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Wednesday, May 13, 2015

Tutorial: How to preserve RGB color settings when creating a PDF straight from Photoshop.

RGB Color Blend Settings - file I want for print
CMYK Color Blend Settings - file I don't like for print
Personally, I prefer color richness and vibrancy over muted tones and create covers with that in mind. Even softer images in cooler tones need to have a certain amount of contrast for me to be happy with a visual. Because of this, I prefer RGB color settings over CMYK color settings.

However, I started noticing discrepancies between jpegs provided and approved of by authors and the muted output in the PDFs I was providing to authors, but this only happened with certain projects. Then I realized the muted PDFs were the ones coming out of Photoshop directly, rather than the ones coming out of InDesign.

Ideally, a cover is formatted in InDesign, but some printers, like CreateSpace, don't provide cover templates in an InDesign format, only in PDF or PNG format, which means it will be formatted in Photoshop and the PDF needed for upload to CreateSpace will be 'saved as' in Photoshop vs 'printed as' a postscript file, then converted to PDF in Acrobat distiller.

What this means is, when a cover is formatted in InDesign, then converted to a PDF, the color attributes will carry over to the PDF, or a warning will pop-up, explaining the color transparency space doesn't match. However, when saving to PDF straight from Photoshop, unless you direct the output settings in a specific way, RBG color settings will switch to CMYK settings in the final file. This comparison shows the difference in output.

So after fighting with this for many hours, I figured out how to save my Photoshop to PDF setting and keep my RGB color in the final output file.

The cover is finished and ready for conversion. Now what?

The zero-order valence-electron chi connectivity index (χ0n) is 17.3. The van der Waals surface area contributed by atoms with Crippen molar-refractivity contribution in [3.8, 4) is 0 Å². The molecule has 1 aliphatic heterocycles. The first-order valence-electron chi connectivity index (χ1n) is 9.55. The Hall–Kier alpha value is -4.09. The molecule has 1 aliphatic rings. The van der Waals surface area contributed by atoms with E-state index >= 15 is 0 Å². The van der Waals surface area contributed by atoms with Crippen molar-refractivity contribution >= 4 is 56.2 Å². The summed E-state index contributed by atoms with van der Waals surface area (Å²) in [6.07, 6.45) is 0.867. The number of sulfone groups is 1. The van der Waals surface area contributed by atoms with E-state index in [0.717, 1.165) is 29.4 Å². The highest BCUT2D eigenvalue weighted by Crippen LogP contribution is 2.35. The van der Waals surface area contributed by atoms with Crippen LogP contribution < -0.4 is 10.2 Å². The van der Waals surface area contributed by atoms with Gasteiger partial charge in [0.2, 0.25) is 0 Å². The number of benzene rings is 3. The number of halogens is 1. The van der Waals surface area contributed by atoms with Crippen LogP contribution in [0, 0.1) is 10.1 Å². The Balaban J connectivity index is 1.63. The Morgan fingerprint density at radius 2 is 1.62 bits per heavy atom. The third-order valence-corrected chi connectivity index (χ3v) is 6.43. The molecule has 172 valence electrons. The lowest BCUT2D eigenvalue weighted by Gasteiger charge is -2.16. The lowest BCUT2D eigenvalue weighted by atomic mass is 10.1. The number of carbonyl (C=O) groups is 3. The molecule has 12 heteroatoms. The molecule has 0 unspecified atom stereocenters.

Save as PDF:
  • as a copy checked
  • layers unchecked
  • ICC profile sRGB checked
  • Save
Next window:
  • View PDF after saving
Output settings: 
  • PDF/X-1a2001 (modified)
  • PDF/X-1a2001 
  • first switch to 'no conversion'
  • then switch to 'include destination profile'
  • switch back to 'convert to destination' profile
  • (this sequence allows the middle window to activate)
  • select 'Adobe RGB 1998' in middle window
  • finally, reset PDF/X-1a2001 above because it will change during the previous steps
  • save preset

Now you have a PDF that looks as crisp and vibrant as the original RGB artwork created in Photoshop.

Added note ... If for some reason white splotches appear in the PDF that doesn't show up in any other format, the 0 opacity the underlying font layers; DO NOT BLIND THE LAYERS. That way the fonts will still be embedded in the pdf properties but won't affect the visual.

Hopes this tutorial has helped.

Onto wrapping up the next book :-D
Until next time ...
Aidana WillowRaven

This post edited by Grammarly* ~ NOW FREE FOR CHROME USERS!

*Blurbs and quotes provided are not edited by WillowRaven, but posted as provided by author/publisher. 


  1. Replies
    1. Thank you :D

      I started doing the occasional tutorial to mostly remind myself how I did something when it was either a newly learned technique or something I don't do often enough to remember how I did it before, lol. And putting it on my blog made it easy for me to find later if I have a hard drive crash (happens to me A LOT).

      I'm just glad some other people find my tutorials helpful, too.

      AW :D


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